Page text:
Western strategy is dealing with a resurgent, rich and potent Russia. It has played fast and loose with Moscow’s age-old sensitivity and forgotten the message of George Kennan, the American statesman: that Russia must be understood and contained rather than confronted.

So which is it? 

If Russia “must” be contained then American missile defence systems in Poland and the Czech Republic and Nato membership of Georgia and Ukraine would indicate that Kennan’s message has not been forgotten.  On the other hand, if the missile defence system is intended to intercept Iranian missiles, then they do not represent “right-wing provocation” of Russia. He can’t have it both ways.

And as an aside, is there any justification for Russia’s “age-old sensitivity”?  I understand that they suffered invasions from the Mongols, Napolean, and Hitler but they are far from unique in that respect.

Russia’s Neighbours React

As the dust settles over South Ossetia and parts of Georgia, there appears to be a rather odd school of thought establishing itself on the blogs which take an interest in these things.  The gist of it goes like this:

1.  Georgia has provoked Russia in various ways, one of which is threatening to join Nato, a mutual defence alliance underwritten by the USA.

2.  Russia has given Georgia a damned good thumping for its provocation, part of which is being blamed on Russia’s unease at Georgia wanting to join Nato.

3.  Therefore, Georgia, Poland, and Ukraine will not want to provoke Russia further by seeking Nato protection.

Personally, I think Georgia getting a good thumping from the Russians is unlikely to stop Georgia or Ukraine from looking for greater protection from Russia.

Whether that greater protection arrives or not, it is likely Russia’s neighbours deem it something worth seeking:

Thousands cheered as the presidents of Poland, Ukraine, Lithuania, Latvia, and Estonia stood with Georgian President Mikheil Saakashvili at a rally in Tbilisi, Georgia, late Tuesday.

Now I think Saakashvili’s rhetoric is nonsense, not to mention his idiotic decision to launch an attack on South Ossetia for which his country is paying a dear price, but there has probably never been a time when Russia’s former subjects in Eastern Europe were so united against their former masters.  It is likely that the EU and US will not fail to make political capital out of this somehow, driving the wedge between the former Communist bloc and Russia that little bit deeper to Russia’s detriment.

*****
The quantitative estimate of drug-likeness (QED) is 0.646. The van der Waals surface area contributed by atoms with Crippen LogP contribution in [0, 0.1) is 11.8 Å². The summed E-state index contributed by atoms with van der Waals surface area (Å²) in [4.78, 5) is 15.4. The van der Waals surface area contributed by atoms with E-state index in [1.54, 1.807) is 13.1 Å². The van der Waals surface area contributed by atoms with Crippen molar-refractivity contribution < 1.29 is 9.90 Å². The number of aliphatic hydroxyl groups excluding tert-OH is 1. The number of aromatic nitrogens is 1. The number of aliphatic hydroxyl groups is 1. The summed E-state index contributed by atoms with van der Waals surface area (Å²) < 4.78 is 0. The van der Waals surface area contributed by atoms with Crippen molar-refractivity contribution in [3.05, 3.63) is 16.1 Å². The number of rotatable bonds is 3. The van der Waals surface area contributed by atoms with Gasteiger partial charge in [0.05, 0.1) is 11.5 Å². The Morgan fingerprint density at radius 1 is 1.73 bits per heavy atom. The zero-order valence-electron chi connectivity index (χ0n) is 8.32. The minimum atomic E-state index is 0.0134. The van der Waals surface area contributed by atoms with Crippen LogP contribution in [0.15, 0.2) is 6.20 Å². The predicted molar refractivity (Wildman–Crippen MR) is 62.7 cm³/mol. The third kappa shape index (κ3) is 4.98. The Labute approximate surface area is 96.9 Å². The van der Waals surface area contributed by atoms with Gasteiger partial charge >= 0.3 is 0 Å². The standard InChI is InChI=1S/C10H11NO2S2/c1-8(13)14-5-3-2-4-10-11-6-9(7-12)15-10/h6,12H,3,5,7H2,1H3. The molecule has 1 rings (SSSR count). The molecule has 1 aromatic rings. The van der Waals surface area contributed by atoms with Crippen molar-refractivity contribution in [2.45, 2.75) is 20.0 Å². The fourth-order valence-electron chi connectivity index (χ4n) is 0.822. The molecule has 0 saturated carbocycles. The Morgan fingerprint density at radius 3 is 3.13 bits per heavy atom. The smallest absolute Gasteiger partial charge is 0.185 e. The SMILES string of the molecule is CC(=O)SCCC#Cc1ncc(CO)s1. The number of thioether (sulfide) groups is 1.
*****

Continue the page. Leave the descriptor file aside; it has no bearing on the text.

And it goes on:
And there’s another, similar meme floating about:

1.  Russia fears the US missile shield is really directed at Russia.

2.  Ukraine and Poland should take note of what Russia has done to Georgia, and refrain from cooperating on a missile defence system which is supposedly directed at Russia, less Russia dishes out a similar lesson to Ukraine and Poland.

Personally, I would have thought a missile defence system directed at Russia is high up on the shopping list of Ukraine and Poland right now.

And whaddya know?

Poland has signed a preliminary deal with the US on plans to host part of its new missile defence shield.

Under the agreement, the US will install 10 interceptor missiles at a base on the Baltic coast in return for help strengthening Polish air defences.

Poland is upgrading it’s air defences?!!  Now why in the world would they want to do that?

Naturally, the Russians are upset:

Russian President Dmitry Medvedev has said that a preliminary deal allowing the US to site missiles in Poland is aimed against Russia.

… 

“The deployment of new anti-missile forces has as its aim the Russian Federation,” he said

I very much doubt that the original aim of the US missile shield was the Russian Federation, but I’m betting that this is quickly being updated. 

Moscow has long argued the project will upset the military balance in Europe and has warned it will be forced to redirect its missiles at Poland.

Well, quite.  I think Poland is very much hoping the military balance in Europe is upset, upset to the point where Russia cannot dish out to Poland the same thumping it just gave Georgia.  And now that Russia has been “forced” to redirect its missiles at Poland, that rather concludes the case for having a missile shield, doesn’t it?

At a press conference in Moscow on Friday, Russia’s deputy chief of general staff, Gen Anatoly Nogovitsyn, said the US move “cannot go unpunished”.

Which probably isn’t going to weaken the case for the necessity of upgraded Polish air defences and missile shields aimed at Russia.

Not for the first time, I think Russia is playing its hand badly here.  I think Russia had little choice but to intervene militarily into South Ossetia, the Georgians having triggered the war regardless of whether Russia had provoked Georgia or engineered the whole situation.  And depending on certain things being true, it was probably necessary for Russia to attack targets within Georgia proper.  Had Russia limited itself to this, and done a decent PR job in explaining its actions, they would probably have come out of this quite well, having demonstrated they can pull off a decisive military victory or two.

But Russia seems to be continuing its policy of issuing dark warnings and open threats to its neighbours, no doubt mainly for the benefit of the audience back home, many of whom seem to think it is US policy to surround, invade, and overthrow Russia.  Russia warning its neighbours against cooperating too closely with the west could be dismissed as empty rhetoric before Russia – regardless of the reasons – attacked Georgia.  But afterwards it is likely these threats are going to be taken much more seriously, and those who are being threatened are likely to respond by doing everything they can to counter those threats using every means available including defence pacts, missile shields, and votes in international bodies.

Russia is going to find the world just that little bit more lonely in the years to come.